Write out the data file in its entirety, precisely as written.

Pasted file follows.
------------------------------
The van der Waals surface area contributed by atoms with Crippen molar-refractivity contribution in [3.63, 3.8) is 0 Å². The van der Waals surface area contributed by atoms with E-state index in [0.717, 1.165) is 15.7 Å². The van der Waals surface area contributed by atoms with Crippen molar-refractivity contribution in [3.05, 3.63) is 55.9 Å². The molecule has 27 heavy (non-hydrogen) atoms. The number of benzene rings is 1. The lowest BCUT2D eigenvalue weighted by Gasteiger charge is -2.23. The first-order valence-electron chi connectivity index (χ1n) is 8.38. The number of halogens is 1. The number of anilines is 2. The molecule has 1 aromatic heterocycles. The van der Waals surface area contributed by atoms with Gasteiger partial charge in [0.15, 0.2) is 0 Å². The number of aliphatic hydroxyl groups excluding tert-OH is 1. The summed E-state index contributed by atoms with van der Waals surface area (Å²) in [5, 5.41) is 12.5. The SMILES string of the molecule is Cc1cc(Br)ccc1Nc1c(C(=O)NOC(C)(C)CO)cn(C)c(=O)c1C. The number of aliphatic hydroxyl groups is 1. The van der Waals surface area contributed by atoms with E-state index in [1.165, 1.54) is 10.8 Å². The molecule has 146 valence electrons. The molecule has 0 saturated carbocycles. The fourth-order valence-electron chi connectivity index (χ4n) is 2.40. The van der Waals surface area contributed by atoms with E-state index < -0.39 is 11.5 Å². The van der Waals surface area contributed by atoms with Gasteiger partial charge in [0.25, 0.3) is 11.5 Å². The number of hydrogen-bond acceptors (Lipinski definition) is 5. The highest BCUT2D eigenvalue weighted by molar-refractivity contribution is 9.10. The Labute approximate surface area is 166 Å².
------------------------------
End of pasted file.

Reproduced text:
The van der Waals surface area contributed by atoms with Crippen molar-refractivity contribution in [3.63, 3.8) is 0 Å². The van der Waals surface area contributed by atoms with E-state index in [0.717, 1.165) is 15.7 Å². The van der Waals surface area contributed by atoms with Crippen molar-refractivity contribution in [3.05, 3.63) is 55.9 Å². The molecule has 27 heavy (non-hydrogen) atoms. The number of benzene rings is 1. The lowest BCUT2D eigenvalue weighted by Gasteiger charge is -2.23. The first-order valence-electron chi connectivity index (χ1n) is 8.38. The number of halogens is 1. The number of anilines is 2. The molecule has 1 aromatic heterocycles. The van der Waals surface area contributed by atoms with Gasteiger partial charge in [0.15, 0.2) is 0 Å². The number of aliphatic hydroxyl groups excluding tert-OH is 1. The summed E-state index contributed by atoms with van der Waals surface area (Å²) in [5, 5.41) is 12.5. The SMILES string of the molecule is Cc1cc(Br)ccc1Nc1c(C(=O)NOC(C)(C)CO)cn(C)c(=O)c1C. The number of aliphatic hydroxyl groups is 1. The van der Waals surface area contributed by atoms with E-state index in [1.165, 1.54) is 10.8 Å². The molecule has 146 valence electrons. The molecule has 0 saturated carbocycles. The fourth-order valence-electron chi connectivity index (χ4n) is 2.40. The van der Waals surface area contributed by atoms with E-state index < -0.39 is 11.5 Å². The van der Waals surface area contributed by atoms with Gasteiger partial charge in [0.25, 0.3) is 11.5 Å². The number of hydrogen-bond acceptors (Lipinski definition) is 5. The highest BCUT2D eigenvalue weighted by molar-refractivity contribution is 9.10. The Labute approximate surface area is 166 Å².